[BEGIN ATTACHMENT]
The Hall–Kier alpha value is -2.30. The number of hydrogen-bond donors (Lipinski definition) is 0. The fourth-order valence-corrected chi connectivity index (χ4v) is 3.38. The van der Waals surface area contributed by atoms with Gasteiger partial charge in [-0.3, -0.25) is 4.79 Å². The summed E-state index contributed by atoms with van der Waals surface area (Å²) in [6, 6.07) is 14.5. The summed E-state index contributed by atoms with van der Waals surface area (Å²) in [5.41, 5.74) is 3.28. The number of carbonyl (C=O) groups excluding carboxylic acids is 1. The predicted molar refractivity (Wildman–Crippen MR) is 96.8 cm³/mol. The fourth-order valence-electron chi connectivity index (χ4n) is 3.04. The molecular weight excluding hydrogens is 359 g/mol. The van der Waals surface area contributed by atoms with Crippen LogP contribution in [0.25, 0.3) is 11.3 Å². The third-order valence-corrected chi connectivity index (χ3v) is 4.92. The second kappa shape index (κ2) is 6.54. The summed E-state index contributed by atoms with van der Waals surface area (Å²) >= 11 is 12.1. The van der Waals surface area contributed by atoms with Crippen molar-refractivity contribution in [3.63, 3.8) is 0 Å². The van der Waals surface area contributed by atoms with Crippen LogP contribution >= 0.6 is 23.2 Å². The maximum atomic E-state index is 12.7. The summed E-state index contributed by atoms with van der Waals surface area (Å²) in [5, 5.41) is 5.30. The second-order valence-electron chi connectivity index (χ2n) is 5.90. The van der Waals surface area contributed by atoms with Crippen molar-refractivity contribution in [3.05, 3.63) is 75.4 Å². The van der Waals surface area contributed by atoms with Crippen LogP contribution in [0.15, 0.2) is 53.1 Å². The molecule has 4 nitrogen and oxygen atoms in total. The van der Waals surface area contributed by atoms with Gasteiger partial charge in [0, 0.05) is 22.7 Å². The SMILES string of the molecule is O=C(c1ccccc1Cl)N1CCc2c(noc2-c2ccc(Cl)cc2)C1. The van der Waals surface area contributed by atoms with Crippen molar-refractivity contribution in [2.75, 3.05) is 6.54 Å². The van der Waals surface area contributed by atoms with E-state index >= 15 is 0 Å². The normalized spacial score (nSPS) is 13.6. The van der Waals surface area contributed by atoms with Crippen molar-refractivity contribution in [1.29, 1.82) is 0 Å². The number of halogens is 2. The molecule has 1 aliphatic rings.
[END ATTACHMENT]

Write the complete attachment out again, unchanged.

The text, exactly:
The Hall–Kier alpha value is -2.30. The number of hydrogen-bond donors (Lipinski definition) is 0. The fourth-order valence-corrected chi connectivity index (χ4v) is 3.38. The van der Waals surface area contributed by atoms with Gasteiger partial charge in [-0.3, -0.25) is 4.79 Å². The summed E-state index contributed by atoms with van der Waals surface area (Å²) in [6, 6.07) is 14.5. The summed E-state index contributed by atoms with van der Waals surface area (Å²) in [5.41, 5.74) is 3.28. The number of carbonyl (C=O) groups excluding carboxylic acids is 1. The predicted molar refractivity (Wildman–Crippen MR) is 96.8 cm³/mol. The fourth-order valence-electron chi connectivity index (χ4n) is 3.04. The molecular weight excluding hydrogens is 359 g/mol. The van der Waals surface area contributed by atoms with Crippen LogP contribution in [0.25, 0.3) is 11.3 Å². The third-order valence-corrected chi connectivity index (χ3v) is 4.92. The second kappa shape index (κ2) is 6.54. The summed E-state index contributed by atoms with van der Waals surface area (Å²) >= 11 is 12.1. The van der Waals surface area contributed by atoms with Crippen molar-refractivity contribution in [3.63, 3.8) is 0 Å². The van der Waals surface area contributed by atoms with Crippen LogP contribution >= 0.6 is 23.2 Å². The maximum atomic E-state index is 12.7. The summed E-state index contributed by atoms with van der Waals surface area (Å²) in [5, 5.41) is 5.30. The second-order valence-electron chi connectivity index (χ2n) is 5.90. The van der Waals surface area contributed by atoms with Crippen molar-refractivity contribution in [3.05, 3.63) is 75.4 Å². The van der Waals surface area contributed by atoms with Crippen LogP contribution in [0.15, 0.2) is 53.1 Å². The molecule has 4 nitrogen and oxygen atoms in total. The van der Waals surface area contributed by atoms with Gasteiger partial charge in [0, 0.05) is 22.7 Å². The SMILES string of the molecule is O=C(c1ccccc1Cl)N1CCc2c(noc2-c2ccc(Cl)cc2)C1. The van der Waals surface area contributed by atoms with Crippen molar-refractivity contribution in [2.75, 3.05) is 6.54 Å². The van der Waals surface area contributed by atoms with E-state index >= 15 is 0 Å². The normalized spacial score (nSPS) is 13.6. The van der Waals surface area contributed by atoms with Crippen molar-refractivity contribution in [1.29, 1.82) is 0 Å². The number of halogens is 2. The molecule has 1 aliphatic rings.